Photo by Christopher Rhie
By Dizery Salim
BONN, 14 May 2012
- A new survey by the Massachusetts Institute of Technology and ICLEI - Local Governments for Sustainability, shows that 68% of cities are pursuing adaption planning for climate change but "only 7 per cent of cities surveyed believe that their national governments fully understand the realities of adaptation planning at the local level."
The global survey, Progress and Challenges in Urban Climate Adaptation Planning, was presented by author, JoAnn Carmin, at the "2012 Resilient Cities Congress" which opened yesterday in Bonn, attended by 250 delegates comprising mayors, local government administrators, representatives of civil society and academia.
The report comes two years into UNISDR's Making Cities Resilient Campaign which now has over 1,020 members as it seeks to create space for cities in the international development process.
Helena Molin Valdés, UNISDR's interim Director and manager of the resilient cities campaign, told the Congress that UNISDR has just embarked on broad-based consultation to identify with cities and local governments how to build a bottom-up approach to sustainable development planning.
"Over the span of the campaign, we have noted a change in attitude and surge of interest among national governments," she said. "Last year, the President of the UN General Assembly organized a first-ever all-day debate on resilience where he invited city leaders to speak to national-level representatives. This was followed by a second one in April this year.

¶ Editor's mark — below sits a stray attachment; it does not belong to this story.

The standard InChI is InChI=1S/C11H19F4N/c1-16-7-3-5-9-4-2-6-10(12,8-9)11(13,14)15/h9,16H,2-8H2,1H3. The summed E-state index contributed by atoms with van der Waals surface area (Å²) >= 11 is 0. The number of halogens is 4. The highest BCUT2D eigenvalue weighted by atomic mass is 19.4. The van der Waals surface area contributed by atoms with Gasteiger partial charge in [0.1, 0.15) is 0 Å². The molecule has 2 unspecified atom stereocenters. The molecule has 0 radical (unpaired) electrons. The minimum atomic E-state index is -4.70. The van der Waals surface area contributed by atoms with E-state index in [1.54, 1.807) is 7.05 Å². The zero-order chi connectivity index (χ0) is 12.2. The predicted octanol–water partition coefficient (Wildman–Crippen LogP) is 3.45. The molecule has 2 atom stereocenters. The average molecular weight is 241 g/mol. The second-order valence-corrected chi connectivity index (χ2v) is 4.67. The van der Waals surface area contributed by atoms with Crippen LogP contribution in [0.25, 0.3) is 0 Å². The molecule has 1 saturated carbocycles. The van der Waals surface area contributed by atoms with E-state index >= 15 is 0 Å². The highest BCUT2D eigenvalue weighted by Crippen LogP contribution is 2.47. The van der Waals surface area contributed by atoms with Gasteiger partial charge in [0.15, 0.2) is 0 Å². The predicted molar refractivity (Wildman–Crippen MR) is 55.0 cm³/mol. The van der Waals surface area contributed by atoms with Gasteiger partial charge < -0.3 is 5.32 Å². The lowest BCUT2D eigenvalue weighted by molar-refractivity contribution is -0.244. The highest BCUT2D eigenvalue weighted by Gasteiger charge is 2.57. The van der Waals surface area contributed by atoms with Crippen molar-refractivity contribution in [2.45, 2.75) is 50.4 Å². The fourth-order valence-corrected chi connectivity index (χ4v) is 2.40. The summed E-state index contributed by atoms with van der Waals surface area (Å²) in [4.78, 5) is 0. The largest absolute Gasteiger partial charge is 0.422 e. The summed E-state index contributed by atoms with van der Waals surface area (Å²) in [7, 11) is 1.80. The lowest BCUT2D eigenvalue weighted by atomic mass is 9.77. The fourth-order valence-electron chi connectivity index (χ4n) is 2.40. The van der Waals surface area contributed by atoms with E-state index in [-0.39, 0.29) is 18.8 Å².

"Building resilience goes beyond weather and climate events. There are all kinds of shocks and risks. Resilience is not only about hard infrastructure, it's also about changing people's behaviors and forging alliances beyond the usual suspects."
But for city administrators on the ground, the path is fraught with challenges. The MIT study discovered that 74 per cent of city officials found it a "major" challenge to communicate the nature of adaptation problems, with 58 per cent noting that communicating to elected officials -- politicians -- was especially difficult.
Ms. Molin Valdes told the audience of local government administrators and others that UNISDR would seek their opinion during the Congress on a new international framework for resilience that UNISDR hopes will replace the Hyogo Framework for Action -- the current plan of action -- once it expires in 2015.
The Congress continues on Monday with a session led by UNISDR on understanding local risks and capacity tools, and the launch of a long-awaited guide on managing risks in an increasingly urbanized future: How To Make Cities More Resilient: A Handbook for Local Leaders
, produced by UNISDR and its partners.